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One health, one welfare

Veterinary teams have a wide role within society that impacts not just animals, but also humans and the environment

Members of the profession work at many different levels, in small animal, equine or farm animal practice; animal welfare charities; farm animal inspection services; working animal care; food safety and hygiene inspection services; animal disease surveillance systems; animal nutrition; research and development of pharmaceutical drugs; scientific research; government policy and delivery and global policy-making; sport, recreational and conservation work involving animals, among others. All these roles have one common theme – they all help support animals and humans (individuals, local communities and global development). Through the concepts of ‘One Health’ and ‘One Welfare’, we can increase the efficiency of how this is done and better understand the role and impact of the veterinary profession, working alongside others, in a multi-disciplinary fashion.

‘One World, One Health’ was developed as a concept to achieve fully-comprehensive approaches in support of global sustainable development. The Manhattan principles were agreed following an event in 2004 to help establish a more holistic approach to preventing epidemic/epizootic disease and for maintaining ecosystem integrity for the bene t of humans, their domesticated animals, and the foundational biodiversity that supports us all.

More recently, the concept of ‘One Welfare’ has emerged, emphasising the connections between animal welfare, human well-being, conservation and the environment. Integrating ‘One Welfare’ with ‘One World, One Health’ helps strengthen and better integrate stakeholder liaison by capturing all relevant issues involving animals and our society in a holistic way.

Recognising the interconnections

It is important to recognise the interconnections between animal welfare and other disciplines in support of global sustainable development. The role of veterinary teams in society by using a ‘One Health, One Welfare’ approach is consistent with the United Nations Sustainable Development Goals in animal-related areas by helping to “build economic growth and address a range of social needs including education, health, social protection, and job opportunities, while tackling climate change and environmental protection” (United Nations, 2016).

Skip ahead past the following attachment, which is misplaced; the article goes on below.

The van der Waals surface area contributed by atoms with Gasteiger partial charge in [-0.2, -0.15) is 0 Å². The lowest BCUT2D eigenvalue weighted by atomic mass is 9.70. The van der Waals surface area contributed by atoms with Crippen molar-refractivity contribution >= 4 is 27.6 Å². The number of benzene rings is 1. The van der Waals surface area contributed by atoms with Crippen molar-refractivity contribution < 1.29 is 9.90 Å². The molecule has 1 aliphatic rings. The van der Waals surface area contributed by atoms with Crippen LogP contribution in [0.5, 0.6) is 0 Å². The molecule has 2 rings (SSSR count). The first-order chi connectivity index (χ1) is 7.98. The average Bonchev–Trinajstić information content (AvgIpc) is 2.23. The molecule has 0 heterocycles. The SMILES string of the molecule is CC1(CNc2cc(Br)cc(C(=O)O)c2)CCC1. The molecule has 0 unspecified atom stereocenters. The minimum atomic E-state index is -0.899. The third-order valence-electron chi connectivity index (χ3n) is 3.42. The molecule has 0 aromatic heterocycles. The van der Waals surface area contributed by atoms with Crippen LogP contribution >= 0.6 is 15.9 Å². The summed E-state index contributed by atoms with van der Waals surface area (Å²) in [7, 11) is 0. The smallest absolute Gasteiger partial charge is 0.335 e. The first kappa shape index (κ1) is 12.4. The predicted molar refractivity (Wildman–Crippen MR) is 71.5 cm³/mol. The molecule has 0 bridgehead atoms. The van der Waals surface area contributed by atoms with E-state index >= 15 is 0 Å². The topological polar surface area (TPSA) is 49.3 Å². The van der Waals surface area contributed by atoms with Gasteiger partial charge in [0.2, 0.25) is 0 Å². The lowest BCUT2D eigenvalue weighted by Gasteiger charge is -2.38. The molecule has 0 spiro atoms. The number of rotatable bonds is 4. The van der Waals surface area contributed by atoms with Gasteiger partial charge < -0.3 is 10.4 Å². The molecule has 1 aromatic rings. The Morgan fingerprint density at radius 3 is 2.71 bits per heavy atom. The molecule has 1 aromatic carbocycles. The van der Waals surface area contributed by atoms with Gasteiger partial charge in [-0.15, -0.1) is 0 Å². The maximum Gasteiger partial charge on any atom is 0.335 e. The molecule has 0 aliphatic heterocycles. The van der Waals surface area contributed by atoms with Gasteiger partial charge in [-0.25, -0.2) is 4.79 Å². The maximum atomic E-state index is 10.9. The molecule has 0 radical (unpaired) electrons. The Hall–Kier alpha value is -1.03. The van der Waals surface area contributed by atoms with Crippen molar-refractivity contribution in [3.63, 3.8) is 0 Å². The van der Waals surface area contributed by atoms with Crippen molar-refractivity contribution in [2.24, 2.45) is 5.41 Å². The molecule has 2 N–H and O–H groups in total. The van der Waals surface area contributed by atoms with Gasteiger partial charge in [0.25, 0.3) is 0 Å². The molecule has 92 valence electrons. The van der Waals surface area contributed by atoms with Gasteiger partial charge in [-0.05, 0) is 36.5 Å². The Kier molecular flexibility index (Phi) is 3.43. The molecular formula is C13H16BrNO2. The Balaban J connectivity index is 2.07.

By expanding One Health into One Welfare, veterinary professionals can make more explicit the recognition between the interconnections of animal welfare, human well-being and the environment.

This represents a step forward in the implementation of animal welfare standards and policies, with the aim of integrating animal welfare with other relevant areas for the benefit of all.

The One Welfare Framework has been developing over the past two years and will be published in the first quarter of 2018. The Framework includes five key sections, which include, for example the interconnections between animal abuse, human abuse and neglect; socio-economical aspects that link with animal welfare; the connection between farm animal welfare and farmer well-being; conservation and sustainability or the interconnection of animal and human welfare at the time of war or disasters.

The role of working animals supporting developing communities, and how improvements in their welfare supports local economies, individuals and families, is one example highlighting the indirect impacts of veterinary professionals in different societies.

Overall, the role and impact of the veterinary profession at local, national and global level should not be underestimated. We should all take part in reminding everyone of both the direct and indirect impact that those working in veterinary teams have in the wider society. 

For more information, visit www.onewelfareworld.org

Rebeca García Pinillos

Rebeca García Pinillos

Founder, One Welfare World Initiative, UK
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